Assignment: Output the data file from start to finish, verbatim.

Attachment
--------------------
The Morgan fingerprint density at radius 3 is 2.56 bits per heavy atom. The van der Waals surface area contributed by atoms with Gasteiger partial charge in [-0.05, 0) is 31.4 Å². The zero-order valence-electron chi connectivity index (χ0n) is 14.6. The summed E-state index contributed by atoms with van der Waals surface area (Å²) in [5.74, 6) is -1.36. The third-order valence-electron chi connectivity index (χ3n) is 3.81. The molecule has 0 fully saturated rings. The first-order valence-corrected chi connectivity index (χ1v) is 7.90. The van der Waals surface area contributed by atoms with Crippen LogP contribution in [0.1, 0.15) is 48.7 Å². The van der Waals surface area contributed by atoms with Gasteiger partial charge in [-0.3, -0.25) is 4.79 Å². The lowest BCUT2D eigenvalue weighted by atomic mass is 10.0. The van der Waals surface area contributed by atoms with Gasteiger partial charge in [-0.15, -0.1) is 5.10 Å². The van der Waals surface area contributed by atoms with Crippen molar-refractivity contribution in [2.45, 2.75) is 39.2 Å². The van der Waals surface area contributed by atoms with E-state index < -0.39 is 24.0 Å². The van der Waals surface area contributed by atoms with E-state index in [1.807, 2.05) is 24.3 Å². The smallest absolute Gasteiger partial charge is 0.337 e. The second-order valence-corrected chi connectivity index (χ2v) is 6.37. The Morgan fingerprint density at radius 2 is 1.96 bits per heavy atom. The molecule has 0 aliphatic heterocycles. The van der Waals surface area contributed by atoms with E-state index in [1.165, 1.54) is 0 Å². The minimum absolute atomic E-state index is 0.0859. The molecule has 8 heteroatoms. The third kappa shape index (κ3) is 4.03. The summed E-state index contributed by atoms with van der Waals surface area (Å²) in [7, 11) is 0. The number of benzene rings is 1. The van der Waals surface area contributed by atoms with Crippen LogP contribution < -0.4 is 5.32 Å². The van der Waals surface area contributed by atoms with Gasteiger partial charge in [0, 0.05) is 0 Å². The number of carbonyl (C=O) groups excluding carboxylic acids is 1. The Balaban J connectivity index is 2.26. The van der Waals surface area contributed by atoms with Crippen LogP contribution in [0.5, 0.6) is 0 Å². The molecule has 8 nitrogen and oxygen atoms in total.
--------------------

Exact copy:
The Morgan fingerprint density at radius 3 is 2.56 bits per heavy atom. The van der Waals surface area contributed by atoms with Gasteiger partial charge in [-0.05, 0) is 31.4 Å². The zero-order valence-electron chi connectivity index (χ0n) is 14.6. The summed E-state index contributed by atoms with van der Waals surface area (Å²) in [5.74, 6) is -1.36. The third-order valence-electron chi connectivity index (χ3n) is 3.81. The molecule has 0 fully saturated rings. The first-order valence-corrected chi connectivity index (χ1v) is 7.90. The van der Waals surface area contributed by atoms with Crippen LogP contribution in [0.1, 0.15) is 48.7 Å². The van der Waals surface area contributed by atoms with Gasteiger partial charge in [-0.3, -0.25) is 4.79 Å². The lowest BCUT2D eigenvalue weighted by atomic mass is 10.0. The van der Waals surface area contributed by atoms with Gasteiger partial charge in [-0.15, -0.1) is 5.10 Å². The van der Waals surface area contributed by atoms with Crippen molar-refractivity contribution in [2.45, 2.75) is 39.2 Å². The van der Waals surface area contributed by atoms with E-state index < -0.39 is 24.0 Å². The van der Waals surface area contributed by atoms with E-state index in [1.807, 2.05) is 24.3 Å². The smallest absolute Gasteiger partial charge is 0.337 e. The second-order valence-corrected chi connectivity index (χ2v) is 6.37. The Morgan fingerprint density at radius 2 is 1.96 bits per heavy atom. The molecule has 0 aliphatic heterocycles. The van der Waals surface area contributed by atoms with E-state index in [1.165, 1.54) is 0 Å². The minimum absolute atomic E-state index is 0.0859. The molecule has 8 heteroatoms. The third kappa shape index (κ3) is 4.03. The summed E-state index contributed by atoms with van der Waals surface area (Å²) in [7, 11) is 0. The number of benzene rings is 1. The van der Waals surface area contributed by atoms with Crippen LogP contribution < -0.4 is 5.32 Å². The van der Waals surface area contributed by atoms with Gasteiger partial charge in [0, 0.05) is 0 Å². The number of carbonyl (C=O) groups excluding carboxylic acids is 1. The Balaban J connectivity index is 2.26. The van der Waals surface area contributed by atoms with Crippen LogP contribution in [0.5, 0.6) is 0 Å². The molecule has 8 nitrogen and oxygen atoms in total.